"The other two are still prospective but the one where we've had the most success in hitting nickel sulphides and the one where all the important criteria for nickel sulphide mineralisation have been established, is the Stella Range.
"There is an 18km section which our technical review recommends we should focus on, which is all of Desert Dragon and Windsor.
"Coincidentally, it's about the same length as other known nickel camps in the Agnew-Wiluna belt, including Leinster, Mt Keith and Honeymoon Well.
"They are prolific nickel camps and the technical guys think our Desert Dragon and Windsor area is shaping up like that."
Drilling has encountered multiple occurrences of nickel sulphides in this area and identified a large and fertile komatiite channel that has potential to host a massive nickel sulphide deposit.
"This is an optimal search area for massive nickel sulphide mineralisation, and only a very small portion of the basal contact has been tested by drilling so far," Prineas said.
"This area offers a substantial exploration opportunity for a significant discovery."
Furthermore, experienced geophysical consultant Newexco has identified numerous Category 1 anomalies through an ongoing moving loop electromagnetic survey.
Category 1 EM anomalies demonstrate all the primary criteria for a massive sulphide body and Prineas said they warranted immediate attention as drill targets.
At Desert Dragon, four of the 13 EM anomalies have been classified as Category 1 and two met the criteria at Aphrodite.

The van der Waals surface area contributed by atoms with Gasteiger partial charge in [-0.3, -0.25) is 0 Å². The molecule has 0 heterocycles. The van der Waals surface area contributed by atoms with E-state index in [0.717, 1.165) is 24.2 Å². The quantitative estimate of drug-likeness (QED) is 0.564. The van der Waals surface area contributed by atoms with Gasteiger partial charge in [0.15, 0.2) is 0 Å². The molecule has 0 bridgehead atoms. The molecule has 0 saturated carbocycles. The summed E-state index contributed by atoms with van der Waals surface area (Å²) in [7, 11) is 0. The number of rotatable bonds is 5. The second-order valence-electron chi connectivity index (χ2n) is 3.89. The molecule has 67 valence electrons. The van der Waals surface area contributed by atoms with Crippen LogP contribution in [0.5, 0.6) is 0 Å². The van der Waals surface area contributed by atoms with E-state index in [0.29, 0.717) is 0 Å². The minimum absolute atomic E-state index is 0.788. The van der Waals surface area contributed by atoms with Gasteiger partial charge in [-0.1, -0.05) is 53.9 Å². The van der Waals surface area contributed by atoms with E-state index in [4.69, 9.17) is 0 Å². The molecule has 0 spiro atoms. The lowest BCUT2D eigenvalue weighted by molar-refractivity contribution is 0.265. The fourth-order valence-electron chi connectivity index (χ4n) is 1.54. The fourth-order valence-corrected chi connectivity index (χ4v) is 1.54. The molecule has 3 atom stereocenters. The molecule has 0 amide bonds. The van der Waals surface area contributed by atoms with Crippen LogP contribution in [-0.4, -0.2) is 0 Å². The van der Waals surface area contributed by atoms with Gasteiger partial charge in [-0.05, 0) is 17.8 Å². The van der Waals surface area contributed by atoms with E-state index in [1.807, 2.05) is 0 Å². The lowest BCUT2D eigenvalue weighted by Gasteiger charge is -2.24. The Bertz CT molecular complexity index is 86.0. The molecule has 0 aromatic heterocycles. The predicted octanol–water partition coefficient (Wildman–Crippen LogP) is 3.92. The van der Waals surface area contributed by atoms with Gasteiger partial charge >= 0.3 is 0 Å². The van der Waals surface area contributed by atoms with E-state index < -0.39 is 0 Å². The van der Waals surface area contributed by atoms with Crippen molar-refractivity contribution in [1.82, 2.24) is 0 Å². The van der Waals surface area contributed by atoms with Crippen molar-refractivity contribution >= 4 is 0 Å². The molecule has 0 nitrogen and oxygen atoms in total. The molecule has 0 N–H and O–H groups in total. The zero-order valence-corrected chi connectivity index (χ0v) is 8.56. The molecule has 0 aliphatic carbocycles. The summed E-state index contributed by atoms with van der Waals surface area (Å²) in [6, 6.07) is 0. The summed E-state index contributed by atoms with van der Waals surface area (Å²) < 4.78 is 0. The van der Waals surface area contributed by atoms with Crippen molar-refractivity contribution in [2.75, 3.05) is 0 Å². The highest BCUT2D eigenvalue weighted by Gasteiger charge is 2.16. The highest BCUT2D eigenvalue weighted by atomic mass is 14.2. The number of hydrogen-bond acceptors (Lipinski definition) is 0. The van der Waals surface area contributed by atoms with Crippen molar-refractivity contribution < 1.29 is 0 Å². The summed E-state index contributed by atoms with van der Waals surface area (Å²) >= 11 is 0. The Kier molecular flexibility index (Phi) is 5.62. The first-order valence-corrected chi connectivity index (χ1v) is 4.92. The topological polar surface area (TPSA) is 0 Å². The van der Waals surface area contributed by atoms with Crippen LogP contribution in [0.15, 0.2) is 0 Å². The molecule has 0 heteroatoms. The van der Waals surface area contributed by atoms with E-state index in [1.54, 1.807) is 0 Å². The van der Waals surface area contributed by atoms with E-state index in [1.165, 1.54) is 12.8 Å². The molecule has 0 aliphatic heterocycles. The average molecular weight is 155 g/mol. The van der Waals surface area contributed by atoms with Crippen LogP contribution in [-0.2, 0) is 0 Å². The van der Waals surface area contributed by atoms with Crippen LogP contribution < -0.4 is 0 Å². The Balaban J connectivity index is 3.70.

"These Category 1 anomalies are a priority focus for our next round of drilling," Prineas said.
"They're a great addition to our large pipeline of nickel sulphide targets.
"This underscores our tremendous exploration upside and our potential to establish a new nickel camp."
Investors have continued to demonstrate support for the explorer at a time when other juniors have faltered.
The company successfully raised $1.75 million in September in a private placement to sophisticated investors.
Its coffers were then further boosted by an $800,000 research and development cash rebate from the federal government.
"We're an active explorer so we're spending money, but we have the cash to refine our exploration this year," Prineas said.
Indonesia's ban on unprocessed ore has affected the nickel market and Prineas agrees with analysts who say demand is set to outstrip supply.
The dynamics suit St George as it focuses on the high priority targets in its expanding list.
"We've developed a nice pipeline of exploration targets at East Laverton and there's potential for the area to have multiple discoveries," Prineas said.
"The enormous amount of work we have completed has taken the project to an advanced stage with immediate drill targets for massive nickel sulphides.
"We are a small exploration company with the potential to make a transformational discovery which would create substantial economic wealth.
"We're trying to keep our excitement in check but this is the year for St George."
*A version of this report, first published in the March 2015 edition of RESOURCESTOCKS magazine, was commissioned by St George Mining.